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Mountains, Mongrels and Motorhomes Part Three: Hilda

Update 2: Getting Started

UNITED KINGDOM | Sunday, 28 August 2016 | Views [293]

1.       Leaving England (30th April – 27th May):

The month between leaving work and leaving England proved to be considerably more hectic than either I or Rachel had expected. With hindsight there were two primary reasons for this. The first reason is that when you have spent a long time doing a job that involves spending lots of other people’s money, you get used to the people that you are spending the money with doing what you want them to do and trying their best to rectify things if they screw up. It came as somewhat as a shock to realise that when I spent my own money, the people that I spent it with didn’t do what I wanted and didn’t give a monkey's that I wasn’t happy when their service didn’t do what it was meant to do - they also seemed to be fully aware that there was nothing that I could do about it. By way of an example I phoned my motorcycle insurance company to ask about insurance whilst I was away. I waited for twenty minutes and when someone answered they said that they couldn’t answer my question as I was not in their renewal cycle. I decided not to bother with the insurance but a few days later got a letter telling me that my policy would automatically be renewed. I called again and waited for thirty minutes this time and the person who answered simply told me that there was nobody available to take my call and I would get a call back within twenty fours hours. They didn’t call back. Thus, I was then in a position whereby they were going to take my money for a product that I didn’t want and there was no way to contact them to tell them not to do it!

The second reason for the stressful departure was that, in the modern world of call centres, systems and templates there is no longer a place for human judgement, thus, when you don’t fit into the standard model, you don’t get what you need. The big issue was insurance and by way of example I was told by the British Mountaineering Council that we would never get insurance for this type of trip and I was told by a well known motor insurance company that we wouldn’t get motorhome insurance. In the end we got the insurances that we needed but it was an incredibly difficult and time consuming process. The absurdity of it all was captured in one e-mail conversation with an underwriter; they had imposed a climbing height limit of 4,000m so we were debating what would happen if I were to break my arm at 3,999m but the helicopter evacuation point was at 4,001m. The contrast between people in offices in London selling mountaineering insurance and the reality of the mountain environment was absolutely farcical.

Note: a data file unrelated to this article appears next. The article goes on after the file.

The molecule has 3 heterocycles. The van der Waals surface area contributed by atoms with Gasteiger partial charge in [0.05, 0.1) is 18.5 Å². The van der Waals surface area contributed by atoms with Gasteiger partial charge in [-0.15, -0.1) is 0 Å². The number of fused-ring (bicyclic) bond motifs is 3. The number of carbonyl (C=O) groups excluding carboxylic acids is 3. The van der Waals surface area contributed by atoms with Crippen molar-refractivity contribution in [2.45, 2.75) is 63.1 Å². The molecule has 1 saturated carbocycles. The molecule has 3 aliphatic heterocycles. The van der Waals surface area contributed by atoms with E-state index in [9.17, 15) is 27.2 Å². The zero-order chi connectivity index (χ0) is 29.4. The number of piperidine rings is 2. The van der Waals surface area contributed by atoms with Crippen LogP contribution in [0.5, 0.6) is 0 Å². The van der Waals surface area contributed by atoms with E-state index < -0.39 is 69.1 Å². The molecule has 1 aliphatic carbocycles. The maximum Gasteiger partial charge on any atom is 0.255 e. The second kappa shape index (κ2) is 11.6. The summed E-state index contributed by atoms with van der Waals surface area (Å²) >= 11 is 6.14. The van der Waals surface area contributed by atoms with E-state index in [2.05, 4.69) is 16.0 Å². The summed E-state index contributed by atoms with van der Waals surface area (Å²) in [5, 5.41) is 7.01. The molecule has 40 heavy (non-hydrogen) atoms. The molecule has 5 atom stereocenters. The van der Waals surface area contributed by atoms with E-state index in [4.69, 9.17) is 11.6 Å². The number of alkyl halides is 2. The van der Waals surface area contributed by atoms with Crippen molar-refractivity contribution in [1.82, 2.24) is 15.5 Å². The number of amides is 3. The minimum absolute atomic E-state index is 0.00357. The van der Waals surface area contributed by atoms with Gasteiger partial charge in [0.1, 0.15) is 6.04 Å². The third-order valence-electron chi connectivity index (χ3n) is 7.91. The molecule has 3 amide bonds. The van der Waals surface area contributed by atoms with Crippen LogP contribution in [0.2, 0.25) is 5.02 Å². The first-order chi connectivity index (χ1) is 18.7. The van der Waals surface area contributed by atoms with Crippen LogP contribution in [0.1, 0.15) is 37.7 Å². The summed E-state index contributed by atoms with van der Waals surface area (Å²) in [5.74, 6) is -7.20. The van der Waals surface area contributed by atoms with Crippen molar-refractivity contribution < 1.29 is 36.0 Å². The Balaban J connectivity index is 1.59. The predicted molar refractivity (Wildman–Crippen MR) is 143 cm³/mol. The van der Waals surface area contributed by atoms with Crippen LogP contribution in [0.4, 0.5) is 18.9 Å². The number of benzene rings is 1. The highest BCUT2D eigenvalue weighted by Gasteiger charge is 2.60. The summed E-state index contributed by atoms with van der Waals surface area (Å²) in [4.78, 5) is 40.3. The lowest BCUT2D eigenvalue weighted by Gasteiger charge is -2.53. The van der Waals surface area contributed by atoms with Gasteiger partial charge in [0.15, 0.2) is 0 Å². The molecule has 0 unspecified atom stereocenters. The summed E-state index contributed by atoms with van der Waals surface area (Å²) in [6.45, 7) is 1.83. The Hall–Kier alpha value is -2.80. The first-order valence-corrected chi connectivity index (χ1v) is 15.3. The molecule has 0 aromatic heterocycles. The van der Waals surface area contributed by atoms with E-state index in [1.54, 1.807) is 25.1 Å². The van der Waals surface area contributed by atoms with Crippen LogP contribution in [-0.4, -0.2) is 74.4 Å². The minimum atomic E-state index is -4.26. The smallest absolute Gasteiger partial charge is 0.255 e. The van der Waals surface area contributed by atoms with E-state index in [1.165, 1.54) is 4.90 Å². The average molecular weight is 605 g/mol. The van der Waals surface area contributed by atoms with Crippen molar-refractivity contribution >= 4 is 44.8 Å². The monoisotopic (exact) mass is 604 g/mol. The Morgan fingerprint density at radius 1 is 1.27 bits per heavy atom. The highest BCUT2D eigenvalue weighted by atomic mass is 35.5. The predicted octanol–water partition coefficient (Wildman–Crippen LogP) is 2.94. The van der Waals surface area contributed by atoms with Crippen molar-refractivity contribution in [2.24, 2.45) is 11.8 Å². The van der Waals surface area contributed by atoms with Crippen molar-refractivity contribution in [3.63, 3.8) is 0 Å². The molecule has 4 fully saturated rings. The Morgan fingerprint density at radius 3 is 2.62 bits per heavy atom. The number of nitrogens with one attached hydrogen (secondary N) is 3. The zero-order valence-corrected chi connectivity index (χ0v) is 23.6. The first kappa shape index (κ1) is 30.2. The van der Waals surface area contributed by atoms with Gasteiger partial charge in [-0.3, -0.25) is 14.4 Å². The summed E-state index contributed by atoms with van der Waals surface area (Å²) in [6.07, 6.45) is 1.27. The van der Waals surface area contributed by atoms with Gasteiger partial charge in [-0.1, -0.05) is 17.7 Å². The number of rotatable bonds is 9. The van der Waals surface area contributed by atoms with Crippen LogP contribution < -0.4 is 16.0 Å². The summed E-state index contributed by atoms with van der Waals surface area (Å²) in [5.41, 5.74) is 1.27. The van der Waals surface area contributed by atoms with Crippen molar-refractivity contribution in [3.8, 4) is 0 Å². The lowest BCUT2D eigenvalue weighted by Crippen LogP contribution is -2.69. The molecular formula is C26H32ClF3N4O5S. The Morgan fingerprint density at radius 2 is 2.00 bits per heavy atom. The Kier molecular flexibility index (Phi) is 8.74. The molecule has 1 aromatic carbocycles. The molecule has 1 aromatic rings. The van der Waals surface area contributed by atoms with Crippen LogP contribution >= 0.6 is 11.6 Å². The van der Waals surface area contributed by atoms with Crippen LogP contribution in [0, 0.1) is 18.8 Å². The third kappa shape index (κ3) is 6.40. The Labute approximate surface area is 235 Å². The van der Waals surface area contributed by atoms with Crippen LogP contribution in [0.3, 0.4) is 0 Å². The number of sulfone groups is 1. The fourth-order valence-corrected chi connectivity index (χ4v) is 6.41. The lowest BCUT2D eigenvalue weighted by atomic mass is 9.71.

Anyway, we got most things sorted but the motorhome was very late and was more problematic than we had hoped so moving out of the house was also a very frantic affair. Over the last three days we had eight hours of sleep in total and didn’t manage to catch up with any of the folk that we had hoped to, although we did have a great night in the local pub and we were both really grateful to everyone who turned up.

Anyway, the night before we left, we stayed with my old pal Alex and his family en route to Dover and spent a lovely summer’s evening in their garden and then set off th enext day in the heat and sunshine.


2.       Dover, France (28th to 30th May):

We entered the Channel Tunnel in bright sunshine and exited into an overcast afternoon and headed for the nearest campsite to the terminal. On previous trips, getting away had been less hectic and we had always taken the ferry to northern Spain and spent some time relaxing. This time, the first days of our trip consisted mainly of re-packing the van (things were so last minute that, when we left, we had three dustbin sacks full of stuff that we hadn’t found a home for) and sorting telephone contracts and other life admin. that we had not managed to do at home. We did some food shopping and walked Hilda on the beach but the constant rain and cold coupled with the ongoing frustration of trying to explain our trip to various service providers that really couldn’t grasp the concept served to make our first few days a much less relaxed and somewhat underwhelming start to the trip.